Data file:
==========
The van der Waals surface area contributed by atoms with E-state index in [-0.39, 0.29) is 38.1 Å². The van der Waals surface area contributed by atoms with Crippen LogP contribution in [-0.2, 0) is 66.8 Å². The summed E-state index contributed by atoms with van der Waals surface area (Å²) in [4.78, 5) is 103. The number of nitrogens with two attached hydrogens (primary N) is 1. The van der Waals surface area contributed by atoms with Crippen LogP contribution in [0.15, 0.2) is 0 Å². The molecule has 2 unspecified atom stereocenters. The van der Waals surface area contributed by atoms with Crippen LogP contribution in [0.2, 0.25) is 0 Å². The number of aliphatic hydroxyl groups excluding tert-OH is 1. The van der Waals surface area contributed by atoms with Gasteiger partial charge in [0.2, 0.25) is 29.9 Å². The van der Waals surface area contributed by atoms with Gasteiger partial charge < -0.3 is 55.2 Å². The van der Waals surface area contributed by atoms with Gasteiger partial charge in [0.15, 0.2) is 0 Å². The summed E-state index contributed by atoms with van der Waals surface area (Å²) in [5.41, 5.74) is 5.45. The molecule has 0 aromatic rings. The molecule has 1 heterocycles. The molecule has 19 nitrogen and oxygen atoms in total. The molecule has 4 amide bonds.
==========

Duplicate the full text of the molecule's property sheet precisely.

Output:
The van der Waals surface area contributed by atoms with E-state index in [-0.39, 0.29) is 38.1 Å². The van der Waals surface area contributed by atoms with Crippen LogP contribution in [-0.2, 0) is 66.8 Å². The summed E-state index contributed by atoms with van der Waals surface area (Å²) in [4.78, 5) is 103. The number of nitrogens with two attached hydrogens (primary N) is 1. The van der Waals surface area contributed by atoms with Crippen LogP contribution in [0.15, 0.2) is 0 Å². The molecule has 2 unspecified atom stereocenters. The van der Waals surface area contributed by atoms with Crippen LogP contribution in [0.2, 0.25) is 0 Å². The number of aliphatic hydroxyl groups excluding tert-OH is 1. The van der Waals surface area contributed by atoms with Gasteiger partial charge in [0.2, 0.25) is 29.9 Å². The van der Waals surface area contributed by atoms with Gasteiger partial charge < -0.3 is 55.2 Å². The van der Waals surface area contributed by atoms with Gasteiger partial charge in [0.15, 0.2) is 0 Å². The summed E-state index contributed by atoms with van der Waals surface area (Å²) in [5.41, 5.74) is 5.45. The molecule has 0 aromatic rings. The molecule has 1 heterocycles. The molecule has 19 nitrogen and oxygen atoms in total. The molecule has 4 amide bonds.